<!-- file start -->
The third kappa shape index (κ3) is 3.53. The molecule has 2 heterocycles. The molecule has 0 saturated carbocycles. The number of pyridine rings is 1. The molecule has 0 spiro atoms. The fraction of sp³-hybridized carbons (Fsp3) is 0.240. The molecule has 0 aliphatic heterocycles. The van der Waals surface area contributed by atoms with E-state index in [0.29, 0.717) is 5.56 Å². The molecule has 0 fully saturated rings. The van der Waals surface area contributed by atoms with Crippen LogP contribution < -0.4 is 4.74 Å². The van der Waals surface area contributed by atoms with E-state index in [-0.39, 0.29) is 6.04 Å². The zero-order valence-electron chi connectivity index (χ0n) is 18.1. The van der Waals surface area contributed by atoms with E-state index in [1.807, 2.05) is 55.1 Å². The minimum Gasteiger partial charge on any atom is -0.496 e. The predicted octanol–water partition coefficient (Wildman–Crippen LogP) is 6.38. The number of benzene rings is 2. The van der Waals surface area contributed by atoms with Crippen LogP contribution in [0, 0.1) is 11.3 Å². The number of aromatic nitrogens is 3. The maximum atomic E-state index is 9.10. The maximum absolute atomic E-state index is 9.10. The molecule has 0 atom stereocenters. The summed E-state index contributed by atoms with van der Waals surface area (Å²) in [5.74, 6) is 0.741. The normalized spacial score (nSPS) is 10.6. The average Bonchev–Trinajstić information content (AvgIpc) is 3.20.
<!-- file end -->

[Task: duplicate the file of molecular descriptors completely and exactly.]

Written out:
The third kappa shape index (κ3) is 3.53. The molecule has 2 heterocycles. The molecule has 0 saturated carbocycles. The number of pyridine rings is 1. The molecule has 0 spiro atoms. The fraction of sp³-hybridized carbons (Fsp3) is 0.240. The molecule has 0 aliphatic heterocycles. The van der Waals surface area contributed by atoms with E-state index in [0.29, 0.717) is 5.56 Å². The molecule has 0 fully saturated rings. The van der Waals surface area contributed by atoms with Crippen LogP contribution < -0.4 is 4.74 Å². The van der Waals surface area contributed by atoms with E-state index in [-0.39, 0.29) is 6.04 Å². The zero-order valence-electron chi connectivity index (χ0n) is 18.1. The van der Waals surface area contributed by atoms with E-state index in [1.807, 2.05) is 55.1 Å². The minimum Gasteiger partial charge on any atom is -0.496 e. The predicted octanol–water partition coefficient (Wildman–Crippen LogP) is 6.38. The number of benzene rings is 2. The van der Waals surface area contributed by atoms with Crippen LogP contribution in [0, 0.1) is 11.3 Å². The number of aromatic nitrogens is 3. The maximum atomic E-state index is 9.10. The maximum absolute atomic E-state index is 9.10. The molecule has 0 atom stereocenters. The summed E-state index contributed by atoms with van der Waals surface area (Å²) in [5.74, 6) is 0.741. The normalized spacial score (nSPS) is 10.6. The average Bonchev–Trinajstić information content (AvgIpc) is 3.20.